What should i do now?? I'm very afraid and worried to get a criminal record...

 

tks

 

If he allowed you to purchase a ticket, hang on to it as a receipt.

 

No, it is not good.

 

If the inspector withdrew the Oyster he should be putting in a report and the card will be hot-listed. He cannot arbitrarily withhold it and not put in a report, because quite apart from the stored value for travel, the card has a residual face value that belongs to the person to whom it is issued.

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Attn: Old-CodJA

 

It is without a doubt that you are always indaunted with pleas for you to help everyone with thier despair of being issued with a Summons for a Fare Evasion. My circumstances isn't any different but I pray you show patience for my desperate need of your guidance and advice and reply to me...please.

 

I have the utmost respect for your time and advice and will be indebted to you if you could take the time to advise me. I have only joined up today in search of the best solution for my mess and have tried reading through the posts to get down to getting the answer for my problem. However I still don't have the confidence on what I should do.

 

I used a Freedom Pass that didn't belong to me and as it be I got caught. As you will know I've now got a summons to which it WILL give me a criminal conviction if I reply with a plea to being guilty.

 

However like most people I don't want the conviction to my name AT ALL as it WILL ruin my life and my career prospectives forever. Any taint on anyone's character will close more doors than it will ever open and with the economical climate that we are in, life couldn't be more harder.

 

I've called up the Prosecutions Dept and spoken with a gentleman and explained to him all the above. How I would beg and plea for this to not to go to court. He has explained to me to write an letter migating my circumstances and they will take it from there on the condition it is exceptional. He also explained to include any proof on that if I were convicted how this would affect my career. He's said it's unlikely but not impossible for them to settle out of court. The gentleman was extremely compassionate listening to me and gave me this alternative to attempt to settle it out of court, though no fault of his as he's no doubts also indaunted with such pleas.

 

Please Old-CodJA it is my first and only offence and that I swear on my life and that of my family it will NEVER happen again.

 

I beg of you to get back to me with anything you think can help me with writing my letter and getting to settle out of court.

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Thank you for your reply SRPO.

I have been writing up my letter and will be emailing and posting it out tomorrow first thing.

 

I just don't want it to be in vain if they have no intention of settling it on the basis that I did not have a guilty mind or intention of committing a dishonest crime and therefore I am punished with a conviction that will hinder my career for good.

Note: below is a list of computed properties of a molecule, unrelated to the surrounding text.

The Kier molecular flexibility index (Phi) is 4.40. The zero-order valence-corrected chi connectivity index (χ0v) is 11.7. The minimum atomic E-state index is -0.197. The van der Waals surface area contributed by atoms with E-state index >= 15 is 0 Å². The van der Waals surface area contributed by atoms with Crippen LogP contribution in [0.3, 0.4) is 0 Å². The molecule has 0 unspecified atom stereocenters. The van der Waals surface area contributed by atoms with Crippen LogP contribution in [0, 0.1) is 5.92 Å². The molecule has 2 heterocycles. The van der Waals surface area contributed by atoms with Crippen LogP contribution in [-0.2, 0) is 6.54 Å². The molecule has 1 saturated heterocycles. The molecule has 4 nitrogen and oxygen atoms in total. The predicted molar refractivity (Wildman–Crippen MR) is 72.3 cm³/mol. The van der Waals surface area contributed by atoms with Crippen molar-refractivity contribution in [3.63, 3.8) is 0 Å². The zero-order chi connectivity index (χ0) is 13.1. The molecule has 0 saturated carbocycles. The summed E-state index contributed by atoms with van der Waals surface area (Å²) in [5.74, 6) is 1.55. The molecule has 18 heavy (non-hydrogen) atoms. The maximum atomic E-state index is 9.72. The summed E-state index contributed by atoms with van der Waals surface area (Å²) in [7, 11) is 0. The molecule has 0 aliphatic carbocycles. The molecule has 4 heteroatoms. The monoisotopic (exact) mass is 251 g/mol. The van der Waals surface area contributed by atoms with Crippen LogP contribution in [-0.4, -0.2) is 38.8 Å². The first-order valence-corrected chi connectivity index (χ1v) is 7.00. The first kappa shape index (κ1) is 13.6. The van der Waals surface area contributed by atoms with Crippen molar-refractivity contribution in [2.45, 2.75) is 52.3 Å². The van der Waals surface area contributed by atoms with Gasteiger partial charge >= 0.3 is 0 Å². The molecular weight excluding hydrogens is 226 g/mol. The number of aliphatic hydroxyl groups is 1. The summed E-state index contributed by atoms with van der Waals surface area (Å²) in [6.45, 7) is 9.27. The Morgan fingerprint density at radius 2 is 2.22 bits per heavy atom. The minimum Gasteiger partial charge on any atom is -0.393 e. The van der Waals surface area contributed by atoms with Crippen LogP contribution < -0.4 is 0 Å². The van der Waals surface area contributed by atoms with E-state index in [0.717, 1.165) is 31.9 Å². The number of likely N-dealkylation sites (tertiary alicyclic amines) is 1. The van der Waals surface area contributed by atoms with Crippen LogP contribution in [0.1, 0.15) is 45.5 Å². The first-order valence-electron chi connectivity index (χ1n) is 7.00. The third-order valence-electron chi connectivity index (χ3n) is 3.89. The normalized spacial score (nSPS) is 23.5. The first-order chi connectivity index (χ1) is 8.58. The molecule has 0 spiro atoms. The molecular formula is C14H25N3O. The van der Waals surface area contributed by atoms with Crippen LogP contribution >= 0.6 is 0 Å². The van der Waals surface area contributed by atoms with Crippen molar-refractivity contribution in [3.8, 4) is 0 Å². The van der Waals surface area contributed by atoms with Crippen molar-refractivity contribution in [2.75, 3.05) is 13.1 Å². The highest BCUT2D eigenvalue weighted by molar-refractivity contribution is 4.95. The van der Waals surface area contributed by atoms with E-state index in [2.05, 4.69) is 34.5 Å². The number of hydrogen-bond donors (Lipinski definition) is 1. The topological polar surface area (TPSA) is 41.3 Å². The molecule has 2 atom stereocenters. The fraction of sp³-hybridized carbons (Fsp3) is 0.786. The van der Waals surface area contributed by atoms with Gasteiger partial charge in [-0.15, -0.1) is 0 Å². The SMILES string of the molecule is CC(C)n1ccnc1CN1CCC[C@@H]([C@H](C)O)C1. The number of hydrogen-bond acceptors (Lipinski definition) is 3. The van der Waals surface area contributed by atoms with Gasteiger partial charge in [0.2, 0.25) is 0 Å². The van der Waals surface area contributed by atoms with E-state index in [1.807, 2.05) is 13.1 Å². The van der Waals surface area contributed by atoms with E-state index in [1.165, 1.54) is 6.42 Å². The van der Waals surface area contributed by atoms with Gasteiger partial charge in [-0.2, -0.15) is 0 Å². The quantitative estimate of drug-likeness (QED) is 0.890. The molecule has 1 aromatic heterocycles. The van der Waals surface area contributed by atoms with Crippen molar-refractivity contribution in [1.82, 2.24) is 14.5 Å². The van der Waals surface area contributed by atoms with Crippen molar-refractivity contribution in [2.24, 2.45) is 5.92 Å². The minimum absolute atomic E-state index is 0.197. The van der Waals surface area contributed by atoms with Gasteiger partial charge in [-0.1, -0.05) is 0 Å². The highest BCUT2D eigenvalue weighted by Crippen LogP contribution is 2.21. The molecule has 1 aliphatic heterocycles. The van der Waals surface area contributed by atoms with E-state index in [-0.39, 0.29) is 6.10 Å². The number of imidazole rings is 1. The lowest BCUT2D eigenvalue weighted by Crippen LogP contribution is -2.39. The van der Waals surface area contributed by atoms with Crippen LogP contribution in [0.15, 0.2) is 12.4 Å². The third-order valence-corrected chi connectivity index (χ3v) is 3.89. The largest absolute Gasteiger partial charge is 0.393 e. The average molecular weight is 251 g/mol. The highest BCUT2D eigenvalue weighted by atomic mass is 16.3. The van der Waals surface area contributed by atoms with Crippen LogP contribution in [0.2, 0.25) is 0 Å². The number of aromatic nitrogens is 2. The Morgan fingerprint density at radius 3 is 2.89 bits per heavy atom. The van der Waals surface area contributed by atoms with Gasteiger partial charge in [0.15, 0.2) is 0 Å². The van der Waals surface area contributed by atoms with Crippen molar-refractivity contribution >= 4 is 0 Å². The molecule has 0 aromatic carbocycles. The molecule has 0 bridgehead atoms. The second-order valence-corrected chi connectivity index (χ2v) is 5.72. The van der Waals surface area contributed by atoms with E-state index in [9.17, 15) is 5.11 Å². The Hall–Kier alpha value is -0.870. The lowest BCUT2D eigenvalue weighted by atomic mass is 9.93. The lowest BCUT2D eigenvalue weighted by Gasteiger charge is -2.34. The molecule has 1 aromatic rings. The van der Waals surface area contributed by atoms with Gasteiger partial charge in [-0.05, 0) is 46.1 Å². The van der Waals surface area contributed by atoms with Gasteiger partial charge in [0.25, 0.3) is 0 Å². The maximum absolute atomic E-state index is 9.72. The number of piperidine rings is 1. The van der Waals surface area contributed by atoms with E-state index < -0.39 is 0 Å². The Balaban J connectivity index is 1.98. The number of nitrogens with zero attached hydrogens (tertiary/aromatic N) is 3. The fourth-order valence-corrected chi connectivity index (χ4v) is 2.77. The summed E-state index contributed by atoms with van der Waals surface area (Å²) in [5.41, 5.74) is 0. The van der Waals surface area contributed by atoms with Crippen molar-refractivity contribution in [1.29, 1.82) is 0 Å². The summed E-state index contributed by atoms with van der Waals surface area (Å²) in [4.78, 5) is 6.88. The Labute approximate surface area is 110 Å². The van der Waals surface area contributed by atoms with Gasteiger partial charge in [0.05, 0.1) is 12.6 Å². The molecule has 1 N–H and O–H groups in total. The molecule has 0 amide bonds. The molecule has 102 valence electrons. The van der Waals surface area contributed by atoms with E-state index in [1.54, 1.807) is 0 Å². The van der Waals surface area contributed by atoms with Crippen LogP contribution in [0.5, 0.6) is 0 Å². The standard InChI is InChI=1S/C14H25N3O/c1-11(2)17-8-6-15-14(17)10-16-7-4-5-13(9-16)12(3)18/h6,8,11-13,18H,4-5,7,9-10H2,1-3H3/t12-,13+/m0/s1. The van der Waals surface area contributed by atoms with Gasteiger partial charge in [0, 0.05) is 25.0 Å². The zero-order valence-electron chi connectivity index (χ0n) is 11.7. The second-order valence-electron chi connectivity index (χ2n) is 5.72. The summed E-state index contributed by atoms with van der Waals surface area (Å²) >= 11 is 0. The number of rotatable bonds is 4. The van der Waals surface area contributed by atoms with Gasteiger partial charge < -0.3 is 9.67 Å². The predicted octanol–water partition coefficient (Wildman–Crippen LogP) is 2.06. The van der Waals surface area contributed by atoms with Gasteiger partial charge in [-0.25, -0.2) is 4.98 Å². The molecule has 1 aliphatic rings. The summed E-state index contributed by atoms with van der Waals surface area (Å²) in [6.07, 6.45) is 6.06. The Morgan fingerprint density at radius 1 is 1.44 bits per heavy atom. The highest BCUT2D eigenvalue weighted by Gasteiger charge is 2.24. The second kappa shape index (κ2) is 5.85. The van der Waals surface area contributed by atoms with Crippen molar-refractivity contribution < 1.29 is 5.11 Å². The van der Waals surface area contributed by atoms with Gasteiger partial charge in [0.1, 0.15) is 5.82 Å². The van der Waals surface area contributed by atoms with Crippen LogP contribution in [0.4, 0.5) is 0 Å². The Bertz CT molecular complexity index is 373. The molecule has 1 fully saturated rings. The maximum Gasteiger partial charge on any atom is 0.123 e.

Just the effect of all of this has been hindrance to my health in extremes that I will never be able to get over.

 

I have a pending employment application in the US that is now under great threat as it may now never happen if I get a conviction.

 

I'm just paraylased with utter shock that I will have to do all that I can in writing in my plea for the criminal convicition to not be the punishment for my stupidity and lapse of judgement.

 

If there be any pointers I should ensure to include in my plea it will be much appreciated.

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No thank you for taking the time out.

Charge is S.5 (3) (a) Railways Act 1889.

What are the consequences please Wriggler7?

Will I get a criminal conviction?

 

If your request not to prosecute is unsuccessful & you plead guilty at court you will receive a criminal conviction & probably a fine, possibly a conditional discharge. The fine will be dependant on your financial circumstances.

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No thank you for taking the time out.

Charge is S.5 (3) (a) Railways Act 1889.

What are the consequences please Wriggler7?

Will I get a criminal conviction?

 

As I said in my PM, stick to telling the truth in your letter and as SRPO has pointed out, you appear to be saying all the right things. Just take a deep breath and try not to worry so much

 

Section 5.3.a of The Regulation of Railways Act allows for a fine of up to £1000 if you are convicted. The offence is a criminal act. If you do not succeed in getting the company to let you settle this matter without putting it before a Court, you are likely to be convicted.

 

If this is your first offence and you plead guilty to the charge at the earliest opportunity, you will get the maximum credit from the Court for doing so.

 

It is likely that you will be ordered to pay a fine, compensation, costs and a victim surcharge totalling somewhere between £150 and up to £300 depending which Court hears the case and how well you put your plea.

 

.

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Hey there,

 

First of all, thanks for all the information so far, it's quite helpful!